“Refuse to be average. Let your heart soar as high as it will.”
Aiden Wilson Tozer
TASK AT HAND: This week I’m thinking about “regressing to the mean”. You hear this a lot in sports, economics, and human performance. In statistics, regression to the mean describes that over time, extreme measurements will be closer to the average for the group (because measurements cluster about the average). In other words, outliers will tend to be closer to the average as more measurements are made.
For example, a baseball player may hit 2 home runs in one game but, over the season, they will perform closer to their overall batting average. In another example, the stock market may have a positive or negative run in the short term but, over any appreciable time frame, it will perform closer to the average lifetime behavior. Basically, “regression to the mean” describes that things tend to even out over time.
“Regression to the mean describes that things tend to even out over time.”
How can we use regression to the mean to improve our decision making and strategy?
What can we learn from this statistical phenomenon to illuminate our performance?
First, we need to identify that, on average, we are all average for most of our skills. Everyone cannot be the top 1% or 10% – statistically this is impossible. I find it a callous fallacy when we endow the belief that we can all be the best or fastest at all tasks. This is not possible because, over time, we will gravitate towards the average for that task in question.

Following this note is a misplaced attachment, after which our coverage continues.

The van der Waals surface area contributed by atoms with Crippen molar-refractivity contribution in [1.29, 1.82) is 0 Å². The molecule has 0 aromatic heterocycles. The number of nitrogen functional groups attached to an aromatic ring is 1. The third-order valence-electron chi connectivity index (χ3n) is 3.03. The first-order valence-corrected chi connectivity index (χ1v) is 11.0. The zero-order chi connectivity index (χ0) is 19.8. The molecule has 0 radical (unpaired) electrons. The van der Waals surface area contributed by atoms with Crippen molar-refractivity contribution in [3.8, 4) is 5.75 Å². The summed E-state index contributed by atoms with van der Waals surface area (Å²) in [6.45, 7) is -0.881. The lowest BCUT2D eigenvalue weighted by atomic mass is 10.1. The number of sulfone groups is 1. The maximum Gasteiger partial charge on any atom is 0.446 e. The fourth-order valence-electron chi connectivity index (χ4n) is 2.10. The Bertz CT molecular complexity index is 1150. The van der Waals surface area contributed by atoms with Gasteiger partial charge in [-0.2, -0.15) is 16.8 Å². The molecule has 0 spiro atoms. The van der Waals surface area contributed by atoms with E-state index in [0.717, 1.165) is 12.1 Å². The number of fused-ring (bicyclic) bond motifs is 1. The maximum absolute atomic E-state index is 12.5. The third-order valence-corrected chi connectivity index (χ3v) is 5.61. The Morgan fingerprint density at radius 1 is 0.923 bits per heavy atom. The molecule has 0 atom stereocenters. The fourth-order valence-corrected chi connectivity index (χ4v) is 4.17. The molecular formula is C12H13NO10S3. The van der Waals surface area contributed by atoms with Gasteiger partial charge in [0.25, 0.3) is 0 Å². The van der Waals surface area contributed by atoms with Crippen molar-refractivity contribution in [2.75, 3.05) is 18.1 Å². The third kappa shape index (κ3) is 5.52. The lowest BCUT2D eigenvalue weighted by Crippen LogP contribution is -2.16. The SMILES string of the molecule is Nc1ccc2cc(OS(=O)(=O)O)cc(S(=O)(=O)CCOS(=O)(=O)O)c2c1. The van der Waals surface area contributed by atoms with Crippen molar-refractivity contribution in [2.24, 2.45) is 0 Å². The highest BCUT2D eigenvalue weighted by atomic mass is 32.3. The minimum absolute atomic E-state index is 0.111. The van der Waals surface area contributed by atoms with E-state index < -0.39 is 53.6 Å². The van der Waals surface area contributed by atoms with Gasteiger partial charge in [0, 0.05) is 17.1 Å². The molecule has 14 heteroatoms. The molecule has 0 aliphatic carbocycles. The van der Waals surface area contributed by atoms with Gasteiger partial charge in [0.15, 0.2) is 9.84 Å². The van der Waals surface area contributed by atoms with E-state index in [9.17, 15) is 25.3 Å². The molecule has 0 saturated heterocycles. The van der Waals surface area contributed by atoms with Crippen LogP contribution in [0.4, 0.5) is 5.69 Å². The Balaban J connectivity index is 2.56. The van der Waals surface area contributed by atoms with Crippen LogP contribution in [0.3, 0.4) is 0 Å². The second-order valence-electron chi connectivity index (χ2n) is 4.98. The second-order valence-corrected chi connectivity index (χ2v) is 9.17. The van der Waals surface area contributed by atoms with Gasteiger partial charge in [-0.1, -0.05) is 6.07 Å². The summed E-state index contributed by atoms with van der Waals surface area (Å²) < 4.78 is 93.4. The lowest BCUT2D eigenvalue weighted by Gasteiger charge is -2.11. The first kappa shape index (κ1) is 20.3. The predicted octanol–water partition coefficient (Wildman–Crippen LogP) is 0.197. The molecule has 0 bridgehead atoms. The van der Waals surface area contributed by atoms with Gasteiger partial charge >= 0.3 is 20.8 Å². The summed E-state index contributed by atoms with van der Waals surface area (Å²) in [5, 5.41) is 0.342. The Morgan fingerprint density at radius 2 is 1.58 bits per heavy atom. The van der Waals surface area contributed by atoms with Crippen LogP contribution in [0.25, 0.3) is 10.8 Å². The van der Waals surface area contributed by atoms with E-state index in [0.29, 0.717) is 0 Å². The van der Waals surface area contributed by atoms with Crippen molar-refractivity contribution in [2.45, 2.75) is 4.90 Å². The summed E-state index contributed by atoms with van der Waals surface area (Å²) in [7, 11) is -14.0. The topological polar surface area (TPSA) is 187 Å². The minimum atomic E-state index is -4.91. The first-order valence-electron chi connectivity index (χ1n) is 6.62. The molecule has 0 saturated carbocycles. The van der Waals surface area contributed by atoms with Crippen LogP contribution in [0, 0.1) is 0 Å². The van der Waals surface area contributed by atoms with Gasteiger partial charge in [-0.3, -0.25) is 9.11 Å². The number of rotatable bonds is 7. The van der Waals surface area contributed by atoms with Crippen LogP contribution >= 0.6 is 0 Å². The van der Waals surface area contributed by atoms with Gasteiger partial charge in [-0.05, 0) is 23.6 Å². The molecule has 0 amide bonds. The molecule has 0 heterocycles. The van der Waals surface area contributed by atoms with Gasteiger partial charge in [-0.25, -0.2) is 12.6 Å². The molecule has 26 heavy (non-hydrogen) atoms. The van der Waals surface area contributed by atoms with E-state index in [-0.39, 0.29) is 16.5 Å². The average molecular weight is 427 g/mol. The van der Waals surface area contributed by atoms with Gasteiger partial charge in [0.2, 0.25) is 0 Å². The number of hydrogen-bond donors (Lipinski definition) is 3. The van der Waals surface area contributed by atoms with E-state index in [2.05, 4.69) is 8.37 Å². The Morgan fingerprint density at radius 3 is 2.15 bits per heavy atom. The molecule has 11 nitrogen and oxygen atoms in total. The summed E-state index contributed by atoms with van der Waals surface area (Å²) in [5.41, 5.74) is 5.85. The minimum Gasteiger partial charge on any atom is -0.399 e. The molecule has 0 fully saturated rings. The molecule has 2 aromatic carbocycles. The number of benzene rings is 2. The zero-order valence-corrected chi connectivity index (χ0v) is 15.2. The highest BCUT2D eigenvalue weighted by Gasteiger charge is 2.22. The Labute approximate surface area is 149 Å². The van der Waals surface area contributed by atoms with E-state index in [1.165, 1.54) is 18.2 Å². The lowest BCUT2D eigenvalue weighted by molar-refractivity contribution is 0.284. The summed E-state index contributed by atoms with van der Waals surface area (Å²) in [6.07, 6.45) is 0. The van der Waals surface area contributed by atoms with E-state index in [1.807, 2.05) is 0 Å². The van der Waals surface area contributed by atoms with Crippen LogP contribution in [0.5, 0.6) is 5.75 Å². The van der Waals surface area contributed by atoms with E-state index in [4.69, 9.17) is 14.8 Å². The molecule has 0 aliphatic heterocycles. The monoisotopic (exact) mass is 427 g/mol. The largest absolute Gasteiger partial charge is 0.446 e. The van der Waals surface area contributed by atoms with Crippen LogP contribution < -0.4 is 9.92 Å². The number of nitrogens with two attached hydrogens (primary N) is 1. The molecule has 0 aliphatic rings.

But, this need not be a self-fulfilling prophecy because statistical regression toward the mean is not a causal phenomenon. Regression to the mean does not describe cause and effect. Instead, regression to the mean is based on random error about an average. The next bit is important: your performance is not destined to be average. Your performance can be an outlier. It can be bold and a superlative extension of the objective you are trying to achieve.
I have found that, self-awareness into how we are performing, can bring to light where “our average” lies for certain tasks and proficiencies. As we learn our “average”, we can work to incrementally improve them. Realizing that regression to the mean is not an eventuality opens the door to reflection and progress. Ultimately, it starts to differentiate our performance on tasks from ourselves as individuals. Our performance may sometimes be average, but our ability to learn from it will never just be average.
MEDICINE & MACULA: Check out one of our recent publications, Proliferative Vitreoretinopathy (PVR) Update: Current Surgical Techniques and Emerging Medical Management (Robin K Kuriakose, Kunyong Xu, Eric K Chin & David RP Almeida) published in the Journal of VitreoRetinal Diseases (April 2017).
In this detailed review, we provide an update on current surgical techniques and emerging medical management in proliferative vitreoretinopathy (PVR). PVR is the number one cause of failed retinal detachment repair and still a relatively unexplained phenomenon. We, along with Citrus Therapeutics, are working hard to find treatments for this challenging disease.
GRATIS: “The average adult laughs 15 times a day; the average child, more than 400 times.” Martha Beck
My best to you,